Calculus and Exponents

• May 2nd 2013, 01:27 AM
lukasaurus
Calculus and Exponents
A question says to find the derivative of

$e^3/(sin(x)+1)$

The answer I got was $-e^3cosx/(sinx+1)^2$

My friend got
$(e^3sinx+e^3 - e^3cosx)/(sinx+1)^2$

The online calculators all agree with me, but he used the quotient rule (so did I), but I pulled e^3 out of it and used 1/sinx+1 to perform the quotient rule.

Which is the correct method?
• May 2nd 2013, 01:45 AM
Prove It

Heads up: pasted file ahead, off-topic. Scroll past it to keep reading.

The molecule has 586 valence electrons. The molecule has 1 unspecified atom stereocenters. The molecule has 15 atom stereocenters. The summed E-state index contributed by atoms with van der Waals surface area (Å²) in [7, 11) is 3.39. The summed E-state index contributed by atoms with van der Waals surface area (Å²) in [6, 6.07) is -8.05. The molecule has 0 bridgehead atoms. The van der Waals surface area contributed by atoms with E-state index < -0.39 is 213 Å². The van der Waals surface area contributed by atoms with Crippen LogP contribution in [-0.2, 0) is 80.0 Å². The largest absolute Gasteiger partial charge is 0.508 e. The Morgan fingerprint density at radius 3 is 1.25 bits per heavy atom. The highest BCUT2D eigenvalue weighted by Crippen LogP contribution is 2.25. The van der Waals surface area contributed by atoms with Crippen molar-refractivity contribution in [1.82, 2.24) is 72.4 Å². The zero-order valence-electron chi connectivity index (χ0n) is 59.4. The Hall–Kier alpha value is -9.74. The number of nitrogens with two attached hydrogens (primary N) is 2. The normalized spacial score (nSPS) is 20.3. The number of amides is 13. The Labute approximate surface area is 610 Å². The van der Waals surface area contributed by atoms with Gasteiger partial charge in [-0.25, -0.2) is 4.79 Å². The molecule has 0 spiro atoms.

Re: Calculus and Exponents
I'd write it as \displaystyle \begin{align*} y = e^3 \left[ \sin{(x)} + 1 \right] ^{-1} \end{align*} then let \displaystyle \begin{align*} u = \sin{(x)} + 1 \implies y = e^3 \, u^{-1} \end{align*}. Then \displaystyle \begin{align*} \frac{du}{dx} = \cos{(x)} \end{align*} and \displaystyle \begin{align*} \frac{dy}{du} = -e^3 \, u^{-2} = -e^3 \left[ \sin{(x)} + 1 \right] ^{-2} \end{align*}. So \displaystyle \begin{align*} \frac{dy}{dx} = -e^3 \cos{(x)} \left[ \sin{(x)} + 1 \right] ^{-2} = -\frac{ e^3 \cos{(x)} }{ \left[ \sin{(x)} + 1 \right] ^2} \end{align*}. Your answer is correct.
• May 2nd 2013, 01:55 AM
MarkFL
Re: Calculus and Exponents
Your friend failed to realize that $e^3$ is a constant, and so its derivative is zero.